Geographic Connection to Pennsylvania: Carlisle, Cumberland County
Marianne Moore, one of the giants of the Modernist poetry movement, was raised and began her career in Carlisle.
Awards: Pulitzer Prize
After moving to New York, New York, Marianne Moore began to delve into the literary world and produce collections of poetry, essays, and a play. She was influenced by the writing circle in New York City, including such writers as William Carlos Williams, Ezra Pound, H.D. and Wallace Stevens. She received many honorary degrees and awards for her outstanding work in poetry.
Marianne Craig Moore was born on November 15, 1887, to John Milton Moore and Mary Warner. She lived in Missouri with her grandfather, a Presbyterian minister, until his death in 1894. The Moore family moved to Carlisle, Pennsylvania, in 1896. In 1909, Moore graduated from Bryn Mawr College with a degree in biology. She studied typing at Carlisle Commercial College and graduated in 1910. From 1911 to 1915, she worked as a teacher at theCarlisle Indian School. Her poetry was first published in 1915 in the Egoist and in Poetry magazine. Moore and her mother moved to New York City in 1918, where later, in 1921, she began work as an assistant at the New York Public Library.
Moore lived in New York City for the rest of her life, devoting herself to the craft of poetry and literary criticism. While living there she became well-known in literary circles, meeting poets such as William Carlos Williams, Ezra Pound, H.D. and Wallace Stevens, and contributed to the influential literary journal, Dial. Moore was the acting editor of Dial from 1925 until its discontinuation in 1929. When her editorship came to a close, Moore supported herself entirely with her poetry and reviews. Respected as a skilled poet and intellect, Moore sought to present insights to the reader based on objectivity and detail.
Over the 60 years that Moore worked as a writer, she won acclaim, awards, and honorary degrees. She is one of the very few poets to have received the “triple crown” of poetry, winning the National Book Award, the Pulitzer Prize, and the Bollingen Prize. Her multitude of awards include the Dial Award, the Helen Haire Levinson Prize, the Ernest Hartsock Memorial Prize, the Harriet Monroe Poetry Award, the National Institute of Arts and Letters Gold Medal, the M. Carey Thomas Award, the Poetry Society of America Gold Medal Award, the Brandeis Award for Poetry, and the MacDowell Medal. Some of her fellowships include the Academy of American Poets Fellowship and the Guggenheim Fellowship. She received honorary degrees from Wilson College, Mount Holyoke College, Long Island University, New York University, St. John’s University, Princeton University, Rutgers University, Smith College, and the Pratt Institute.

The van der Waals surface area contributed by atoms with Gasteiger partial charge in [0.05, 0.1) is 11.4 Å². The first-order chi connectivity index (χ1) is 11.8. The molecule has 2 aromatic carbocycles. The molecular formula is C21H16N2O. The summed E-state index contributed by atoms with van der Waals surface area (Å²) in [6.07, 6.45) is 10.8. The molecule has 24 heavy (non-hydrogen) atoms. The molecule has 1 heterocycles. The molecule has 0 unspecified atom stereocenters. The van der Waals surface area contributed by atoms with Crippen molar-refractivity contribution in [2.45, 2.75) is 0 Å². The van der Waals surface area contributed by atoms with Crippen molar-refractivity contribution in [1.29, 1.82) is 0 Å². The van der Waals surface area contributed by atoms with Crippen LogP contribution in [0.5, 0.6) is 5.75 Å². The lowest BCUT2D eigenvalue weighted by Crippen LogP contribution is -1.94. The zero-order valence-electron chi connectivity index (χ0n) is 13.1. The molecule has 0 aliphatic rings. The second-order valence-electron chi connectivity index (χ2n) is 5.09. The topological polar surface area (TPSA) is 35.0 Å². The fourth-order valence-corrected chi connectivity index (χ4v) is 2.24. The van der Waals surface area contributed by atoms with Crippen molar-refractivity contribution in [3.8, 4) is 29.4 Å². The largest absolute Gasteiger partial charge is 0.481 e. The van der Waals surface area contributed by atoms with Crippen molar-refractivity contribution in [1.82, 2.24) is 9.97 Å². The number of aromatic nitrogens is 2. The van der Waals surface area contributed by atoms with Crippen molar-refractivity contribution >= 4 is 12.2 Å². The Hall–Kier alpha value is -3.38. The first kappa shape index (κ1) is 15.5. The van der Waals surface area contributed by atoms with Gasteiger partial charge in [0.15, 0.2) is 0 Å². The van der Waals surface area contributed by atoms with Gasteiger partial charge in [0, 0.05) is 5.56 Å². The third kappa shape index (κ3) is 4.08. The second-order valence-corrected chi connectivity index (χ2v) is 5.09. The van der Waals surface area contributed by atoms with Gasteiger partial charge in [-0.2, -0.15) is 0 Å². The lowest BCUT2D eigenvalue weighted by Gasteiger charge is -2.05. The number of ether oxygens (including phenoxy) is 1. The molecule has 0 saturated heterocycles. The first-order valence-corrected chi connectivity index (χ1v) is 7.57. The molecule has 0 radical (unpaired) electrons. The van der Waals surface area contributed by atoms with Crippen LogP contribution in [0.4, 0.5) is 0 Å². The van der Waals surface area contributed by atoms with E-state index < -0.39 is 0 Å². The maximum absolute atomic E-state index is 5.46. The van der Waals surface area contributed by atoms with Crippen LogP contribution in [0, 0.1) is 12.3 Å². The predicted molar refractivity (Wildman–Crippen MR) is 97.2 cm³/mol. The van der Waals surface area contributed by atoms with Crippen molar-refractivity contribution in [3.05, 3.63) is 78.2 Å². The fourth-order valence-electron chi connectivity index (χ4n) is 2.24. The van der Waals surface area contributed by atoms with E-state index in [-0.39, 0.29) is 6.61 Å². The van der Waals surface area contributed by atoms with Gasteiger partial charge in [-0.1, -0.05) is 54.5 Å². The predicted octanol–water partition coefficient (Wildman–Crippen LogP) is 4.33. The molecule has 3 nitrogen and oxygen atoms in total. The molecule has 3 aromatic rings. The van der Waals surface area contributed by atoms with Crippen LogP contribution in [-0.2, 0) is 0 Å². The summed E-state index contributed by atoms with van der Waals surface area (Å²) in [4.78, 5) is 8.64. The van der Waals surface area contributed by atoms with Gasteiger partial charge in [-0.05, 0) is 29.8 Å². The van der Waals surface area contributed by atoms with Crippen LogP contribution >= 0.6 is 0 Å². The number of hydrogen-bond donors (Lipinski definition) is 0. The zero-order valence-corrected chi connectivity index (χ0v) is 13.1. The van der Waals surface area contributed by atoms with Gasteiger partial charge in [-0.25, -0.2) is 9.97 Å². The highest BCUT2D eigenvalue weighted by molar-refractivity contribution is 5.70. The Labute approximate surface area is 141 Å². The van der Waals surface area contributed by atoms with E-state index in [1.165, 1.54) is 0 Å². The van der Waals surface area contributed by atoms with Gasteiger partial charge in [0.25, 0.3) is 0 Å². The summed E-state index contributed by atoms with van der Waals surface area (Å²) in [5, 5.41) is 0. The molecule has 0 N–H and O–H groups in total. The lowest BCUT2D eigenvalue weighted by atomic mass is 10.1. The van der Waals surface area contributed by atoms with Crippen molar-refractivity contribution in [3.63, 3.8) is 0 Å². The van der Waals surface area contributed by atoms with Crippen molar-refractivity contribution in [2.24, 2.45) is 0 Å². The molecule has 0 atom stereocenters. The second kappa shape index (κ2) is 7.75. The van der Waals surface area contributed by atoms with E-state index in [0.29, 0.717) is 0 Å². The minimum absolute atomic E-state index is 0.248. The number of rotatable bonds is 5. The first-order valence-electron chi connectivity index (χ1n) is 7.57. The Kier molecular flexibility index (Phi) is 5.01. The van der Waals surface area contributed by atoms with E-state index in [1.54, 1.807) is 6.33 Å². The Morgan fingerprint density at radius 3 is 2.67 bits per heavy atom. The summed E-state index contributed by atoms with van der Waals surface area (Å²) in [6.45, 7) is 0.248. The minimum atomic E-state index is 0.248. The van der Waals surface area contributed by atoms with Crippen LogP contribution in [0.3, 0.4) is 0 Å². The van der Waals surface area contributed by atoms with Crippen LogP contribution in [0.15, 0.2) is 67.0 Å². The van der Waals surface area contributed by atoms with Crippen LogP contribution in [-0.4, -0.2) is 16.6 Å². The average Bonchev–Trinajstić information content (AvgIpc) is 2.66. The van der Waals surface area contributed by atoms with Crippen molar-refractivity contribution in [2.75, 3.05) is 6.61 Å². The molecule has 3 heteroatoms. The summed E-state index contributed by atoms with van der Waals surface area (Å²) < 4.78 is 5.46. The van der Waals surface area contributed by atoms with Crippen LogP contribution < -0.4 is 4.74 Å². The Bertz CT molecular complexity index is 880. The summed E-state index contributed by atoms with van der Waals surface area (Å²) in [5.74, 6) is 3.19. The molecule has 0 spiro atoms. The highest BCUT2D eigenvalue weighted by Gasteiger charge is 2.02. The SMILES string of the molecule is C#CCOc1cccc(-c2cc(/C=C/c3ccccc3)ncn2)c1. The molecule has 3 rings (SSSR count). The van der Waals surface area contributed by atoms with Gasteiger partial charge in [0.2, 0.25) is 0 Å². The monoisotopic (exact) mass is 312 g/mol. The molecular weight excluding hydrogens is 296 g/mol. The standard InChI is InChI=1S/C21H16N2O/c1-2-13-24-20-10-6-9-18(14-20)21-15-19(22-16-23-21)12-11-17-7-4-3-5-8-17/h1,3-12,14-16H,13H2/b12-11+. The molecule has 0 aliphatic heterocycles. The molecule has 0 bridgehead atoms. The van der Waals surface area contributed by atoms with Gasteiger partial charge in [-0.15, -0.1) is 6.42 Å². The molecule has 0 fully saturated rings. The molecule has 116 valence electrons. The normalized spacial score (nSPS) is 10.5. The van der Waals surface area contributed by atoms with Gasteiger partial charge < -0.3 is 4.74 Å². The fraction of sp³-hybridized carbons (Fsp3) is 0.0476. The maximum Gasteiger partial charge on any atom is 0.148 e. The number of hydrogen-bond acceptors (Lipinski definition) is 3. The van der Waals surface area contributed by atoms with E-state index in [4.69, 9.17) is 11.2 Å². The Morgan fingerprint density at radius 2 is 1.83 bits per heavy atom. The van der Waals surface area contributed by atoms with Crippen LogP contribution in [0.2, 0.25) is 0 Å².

Moore dedicated her life to her passions of writing, animals, and baseball. On February 5, 1972, Moore died in New York City.
The Pangolin, and Other Poems. Brendin, 1936.
What Are Years and Other Poems. New York: The Macmillan Company, 1941.
Nevertheless. New York: The Macmillan Company, 1944.
Like a Bulwark. New York: Viking Press: 1956.
O to Be a Dragon. New York: Viking Press, 1959.
The Arctic Ox. London: Faber and Faber, 1964.
Tell Me, Tell Me: Granite, Steel, and Other Topics (poetry and prose). New York: Viking Press, 1966.
The Complete Poems of Marianne Moore. New York: The Macmillan Company, 1967.
Predilections. New York: Viking Press, 1955.
The Absentee: A Comedy in Four Acts (Based on Maria Edgeworth’s Novel of the Same Name). New York: House of Books, 1962.
Rock Crystal: A Christmas Tale. New York: Pantheon Books, 1945.
Selected Fables of La Fontaine. Faber and Faber, 1955.
“Marianne (Craig) Moore.” The Gale Literary Database: Contemporary Authors Online. 25 Feb. 2004. 29 Nov. 2011.